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Behind the scenes: Mail Services adapts to COVID-19

Rather than operating out of the post office like usual, Mail Services distributed items out of the Great Hall for the first couple weeks of Fall Term. There were two reasons for this: more packages were expected this year and staff needed more space to socially distance. Mail Services has recently moved back to the post office, as the number of packages has been greatly reduced and the Great Hall is going to be used for COVID-19 testing.

Locke Perkins, the assistant director of Campus Services, discussed the benefits of working out of the Great Hall for the first two weeks of the term. “It gave us the space to space out, and we actually got more incoming parcels for students this year than any other year previously. And not by a small margin; by a lot. We just couldn’t have fit.”

During the first week of classes, Perkins said they received 3,100 parcels for students, the most he’d ever seen in his nine years of working for Mail Services at Carleton. In the second week they received 1,800 parcels, which was, according to Perkins, “still a lot. The second week was very busy.” He guessed this increase in mail was “related to people ordering more stuff and not wanting to make a Target run because of COVID.” 

Since then, there have been fewer packages, and David Entenmann, the Mail Services and OneCard coordinator, said that “things have died down a lot; it’s a lot closer to what a normal year is now, but it was definitely a sort of ramping down process.” Perkins said something similar, that the package rate has “kind of evened out or [is] at least getting back to what I consider normal levels.”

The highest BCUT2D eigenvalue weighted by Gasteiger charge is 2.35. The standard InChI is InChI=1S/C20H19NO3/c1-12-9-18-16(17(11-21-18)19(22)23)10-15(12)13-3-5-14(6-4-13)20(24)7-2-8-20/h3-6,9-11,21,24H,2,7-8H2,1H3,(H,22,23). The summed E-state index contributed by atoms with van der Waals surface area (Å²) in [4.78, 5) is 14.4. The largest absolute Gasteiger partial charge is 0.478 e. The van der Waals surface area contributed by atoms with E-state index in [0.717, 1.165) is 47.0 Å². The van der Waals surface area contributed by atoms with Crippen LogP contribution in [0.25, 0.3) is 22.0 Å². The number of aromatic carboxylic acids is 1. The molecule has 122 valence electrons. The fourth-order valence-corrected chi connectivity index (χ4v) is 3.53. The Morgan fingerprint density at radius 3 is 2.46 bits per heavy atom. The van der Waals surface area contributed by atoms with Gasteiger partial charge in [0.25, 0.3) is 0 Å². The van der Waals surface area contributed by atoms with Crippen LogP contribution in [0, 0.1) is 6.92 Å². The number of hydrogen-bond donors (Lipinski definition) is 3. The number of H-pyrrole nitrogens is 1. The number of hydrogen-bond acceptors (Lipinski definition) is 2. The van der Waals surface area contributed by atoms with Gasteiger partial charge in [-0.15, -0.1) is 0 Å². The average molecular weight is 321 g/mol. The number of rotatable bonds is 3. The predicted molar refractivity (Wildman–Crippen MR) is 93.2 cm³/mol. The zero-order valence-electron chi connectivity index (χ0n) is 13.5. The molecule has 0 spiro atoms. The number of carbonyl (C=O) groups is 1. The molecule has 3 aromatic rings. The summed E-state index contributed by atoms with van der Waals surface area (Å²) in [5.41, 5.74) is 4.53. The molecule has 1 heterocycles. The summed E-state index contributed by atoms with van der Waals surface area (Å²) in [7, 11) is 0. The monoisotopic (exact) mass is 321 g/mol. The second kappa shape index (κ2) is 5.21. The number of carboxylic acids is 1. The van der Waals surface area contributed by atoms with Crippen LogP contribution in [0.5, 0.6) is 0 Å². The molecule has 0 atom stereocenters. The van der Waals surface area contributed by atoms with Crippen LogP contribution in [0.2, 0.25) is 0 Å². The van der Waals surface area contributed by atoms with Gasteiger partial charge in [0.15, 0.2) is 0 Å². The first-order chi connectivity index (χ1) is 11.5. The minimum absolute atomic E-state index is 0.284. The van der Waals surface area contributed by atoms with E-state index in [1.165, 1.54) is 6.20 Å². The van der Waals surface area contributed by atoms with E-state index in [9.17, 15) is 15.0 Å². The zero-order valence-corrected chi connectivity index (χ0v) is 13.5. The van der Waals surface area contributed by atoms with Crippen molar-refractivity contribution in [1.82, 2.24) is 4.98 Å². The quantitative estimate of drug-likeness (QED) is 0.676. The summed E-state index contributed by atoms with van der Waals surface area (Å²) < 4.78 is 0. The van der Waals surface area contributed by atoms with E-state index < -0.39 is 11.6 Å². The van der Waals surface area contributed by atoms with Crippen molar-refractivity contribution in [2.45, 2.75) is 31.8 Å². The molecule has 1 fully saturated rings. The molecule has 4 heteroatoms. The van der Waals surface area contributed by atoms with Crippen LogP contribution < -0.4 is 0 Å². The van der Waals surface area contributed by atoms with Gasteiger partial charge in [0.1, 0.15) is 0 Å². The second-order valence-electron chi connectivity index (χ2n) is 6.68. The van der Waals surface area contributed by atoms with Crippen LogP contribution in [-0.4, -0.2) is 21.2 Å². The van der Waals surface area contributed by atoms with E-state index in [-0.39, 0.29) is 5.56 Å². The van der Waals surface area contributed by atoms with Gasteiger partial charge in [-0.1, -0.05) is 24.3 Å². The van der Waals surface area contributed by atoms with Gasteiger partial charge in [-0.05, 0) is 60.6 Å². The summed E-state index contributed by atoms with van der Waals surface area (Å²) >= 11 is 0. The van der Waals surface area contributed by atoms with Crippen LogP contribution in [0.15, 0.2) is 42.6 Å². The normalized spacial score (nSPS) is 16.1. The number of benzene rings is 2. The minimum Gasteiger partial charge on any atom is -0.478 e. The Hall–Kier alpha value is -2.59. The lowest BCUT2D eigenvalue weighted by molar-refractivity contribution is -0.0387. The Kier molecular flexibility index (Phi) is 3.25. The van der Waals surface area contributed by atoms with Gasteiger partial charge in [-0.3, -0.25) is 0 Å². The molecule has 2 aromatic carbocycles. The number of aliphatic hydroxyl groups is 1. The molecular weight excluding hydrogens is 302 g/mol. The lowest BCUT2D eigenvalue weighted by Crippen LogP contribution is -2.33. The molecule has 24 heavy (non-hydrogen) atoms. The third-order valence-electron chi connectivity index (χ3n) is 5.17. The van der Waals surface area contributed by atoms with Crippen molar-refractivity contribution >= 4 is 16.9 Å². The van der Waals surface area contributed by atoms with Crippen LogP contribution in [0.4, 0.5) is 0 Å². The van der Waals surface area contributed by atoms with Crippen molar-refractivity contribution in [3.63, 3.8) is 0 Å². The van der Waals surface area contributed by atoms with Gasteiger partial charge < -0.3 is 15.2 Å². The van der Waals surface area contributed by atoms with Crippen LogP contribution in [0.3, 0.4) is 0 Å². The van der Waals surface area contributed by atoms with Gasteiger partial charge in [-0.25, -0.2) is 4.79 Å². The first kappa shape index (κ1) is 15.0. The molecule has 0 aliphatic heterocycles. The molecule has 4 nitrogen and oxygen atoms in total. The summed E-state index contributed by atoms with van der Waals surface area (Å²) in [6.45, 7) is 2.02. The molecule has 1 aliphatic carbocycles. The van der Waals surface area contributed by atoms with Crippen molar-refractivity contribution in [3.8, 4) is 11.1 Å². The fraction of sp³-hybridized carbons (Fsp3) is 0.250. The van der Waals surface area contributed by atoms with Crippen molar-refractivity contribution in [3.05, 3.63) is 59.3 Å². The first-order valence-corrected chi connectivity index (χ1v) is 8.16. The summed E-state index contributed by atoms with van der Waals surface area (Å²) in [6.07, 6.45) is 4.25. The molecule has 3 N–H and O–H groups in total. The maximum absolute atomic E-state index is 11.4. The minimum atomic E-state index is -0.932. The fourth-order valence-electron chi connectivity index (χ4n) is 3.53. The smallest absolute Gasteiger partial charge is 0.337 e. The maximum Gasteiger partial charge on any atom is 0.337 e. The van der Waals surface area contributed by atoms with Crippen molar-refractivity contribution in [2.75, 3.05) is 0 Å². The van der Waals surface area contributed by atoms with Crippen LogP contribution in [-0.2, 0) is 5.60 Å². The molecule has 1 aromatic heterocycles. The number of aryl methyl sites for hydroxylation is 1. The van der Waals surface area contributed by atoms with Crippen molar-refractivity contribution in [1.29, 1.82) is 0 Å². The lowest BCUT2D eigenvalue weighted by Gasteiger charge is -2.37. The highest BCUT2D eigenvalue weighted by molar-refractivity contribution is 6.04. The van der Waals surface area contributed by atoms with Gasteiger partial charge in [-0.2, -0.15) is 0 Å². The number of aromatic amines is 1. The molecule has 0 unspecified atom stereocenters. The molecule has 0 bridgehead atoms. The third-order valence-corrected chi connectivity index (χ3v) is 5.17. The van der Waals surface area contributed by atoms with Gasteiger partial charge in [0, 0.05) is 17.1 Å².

After moving back to the post office, Entemann said, “we rearranged everything to try and encourage distance [between workers],” but keeping proper social distance hasn’t been easy. This is because there were many more new student workers than there have been in previous years, and because the post office recently switched to a new package management system.

With all the new student workers, more training was required, which was difficult to do at a distance. As Entemann said, it’s “hard to train someone to use an app from six feet away.” Still, Entemann said they are “trying to encourage [distancing], but we also want to get things done. It’s really difficult to maintain that balance.”

Leo Vithoontien ’21, a student worker at the post office, said that the new setup has affected their efficiency because “now we only have one window open. Before, we had two windows open so we could help two people at a time. Now that there’s only one, it’s making the line even longer and people have to wait a little while.” 

Vithoontien said another change that has been made is that students no longer go down to the loading dock. Previously, he said, he “would go down, sign off and sort the packages into the hampers,” but this year, “David and Locke handle it so that we [the student workers] limit our contact.”

Another change that’s been made because of COVID-19 is the frequency with which faculty and staff mail is delivered. Previously, mail was delivered to faculty and staff twice a day. Now it’s delivered only once. Perkins said this is because “different offices are closed, so their mail is getting delivered elsewhere. The English department is getting delivered to two separate buildings. There are all sorts of changes like that to take into account.”

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